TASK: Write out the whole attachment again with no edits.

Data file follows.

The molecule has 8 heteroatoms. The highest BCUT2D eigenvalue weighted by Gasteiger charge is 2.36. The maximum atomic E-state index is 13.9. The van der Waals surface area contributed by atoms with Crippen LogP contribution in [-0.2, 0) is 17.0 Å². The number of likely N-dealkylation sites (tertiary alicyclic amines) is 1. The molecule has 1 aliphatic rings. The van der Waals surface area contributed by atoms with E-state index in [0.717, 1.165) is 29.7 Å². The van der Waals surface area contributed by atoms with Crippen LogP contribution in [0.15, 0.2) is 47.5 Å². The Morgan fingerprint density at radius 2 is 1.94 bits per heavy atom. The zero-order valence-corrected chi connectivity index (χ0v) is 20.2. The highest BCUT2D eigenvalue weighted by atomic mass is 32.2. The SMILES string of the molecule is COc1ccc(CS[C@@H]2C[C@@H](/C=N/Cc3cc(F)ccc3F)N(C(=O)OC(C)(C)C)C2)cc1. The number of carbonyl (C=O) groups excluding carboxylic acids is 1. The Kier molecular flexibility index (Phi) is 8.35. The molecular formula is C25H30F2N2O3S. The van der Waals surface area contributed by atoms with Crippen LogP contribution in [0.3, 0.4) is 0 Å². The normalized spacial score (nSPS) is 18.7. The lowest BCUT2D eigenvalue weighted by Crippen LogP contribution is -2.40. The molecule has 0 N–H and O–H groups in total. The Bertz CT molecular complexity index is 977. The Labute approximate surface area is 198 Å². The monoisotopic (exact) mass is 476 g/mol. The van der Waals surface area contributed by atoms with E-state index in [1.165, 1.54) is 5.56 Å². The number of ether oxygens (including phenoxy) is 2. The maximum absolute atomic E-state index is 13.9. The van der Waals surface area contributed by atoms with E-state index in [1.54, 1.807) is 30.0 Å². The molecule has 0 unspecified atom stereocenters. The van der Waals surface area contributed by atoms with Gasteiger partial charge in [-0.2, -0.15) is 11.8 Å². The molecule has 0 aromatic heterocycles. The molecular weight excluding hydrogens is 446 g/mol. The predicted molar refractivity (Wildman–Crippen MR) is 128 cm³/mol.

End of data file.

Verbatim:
The molecule has 8 heteroatoms. The highest BCUT2D eigenvalue weighted by Gasteiger charge is 2.36. The maximum atomic E-state index is 13.9. The van der Waals surface area contributed by atoms with Crippen LogP contribution in [-0.2, 0) is 17.0 Å². The number of likely N-dealkylation sites (tertiary alicyclic amines) is 1. The molecule has 1 aliphatic rings. The van der Waals surface area contributed by atoms with E-state index in [0.717, 1.165) is 29.7 Å². The van der Waals surface area contributed by atoms with Crippen LogP contribution in [0.15, 0.2) is 47.5 Å². The Morgan fingerprint density at radius 2 is 1.94 bits per heavy atom. The zero-order valence-corrected chi connectivity index (χ0v) is 20.2. The highest BCUT2D eigenvalue weighted by atomic mass is 32.2. The SMILES string of the molecule is COc1ccc(CS[C@@H]2C[C@@H](/C=N/Cc3cc(F)ccc3F)N(C(=O)OC(C)(C)C)C2)cc1. The number of carbonyl (C=O) groups excluding carboxylic acids is 1. The Kier molecular flexibility index (Phi) is 8.35. The molecular formula is C25H30F2N2O3S. The van der Waals surface area contributed by atoms with Crippen LogP contribution in [0.3, 0.4) is 0 Å². The normalized spacial score (nSPS) is 18.7. The lowest BCUT2D eigenvalue weighted by Crippen LogP contribution is -2.40. The molecule has 0 N–H and O–H groups in total. The Bertz CT molecular complexity index is 977. The Labute approximate surface area is 198 Å². The monoisotopic (exact) mass is 476 g/mol. The van der Waals surface area contributed by atoms with E-state index in [1.165, 1.54) is 5.56 Å². The number of ether oxygens (including phenoxy) is 2. The maximum absolute atomic E-state index is 13.9. The van der Waals surface area contributed by atoms with E-state index in [1.54, 1.807) is 30.0 Å². The molecule has 0 unspecified atom stereocenters. The van der Waals surface area contributed by atoms with Gasteiger partial charge in [-0.2, -0.15) is 11.8 Å². The molecule has 0 aromatic heterocycles. The molecular weight excluding hydrogens is 446 g/mol. The predicted molar refractivity (Wildman–Crippen MR) is 128 cm³/mol.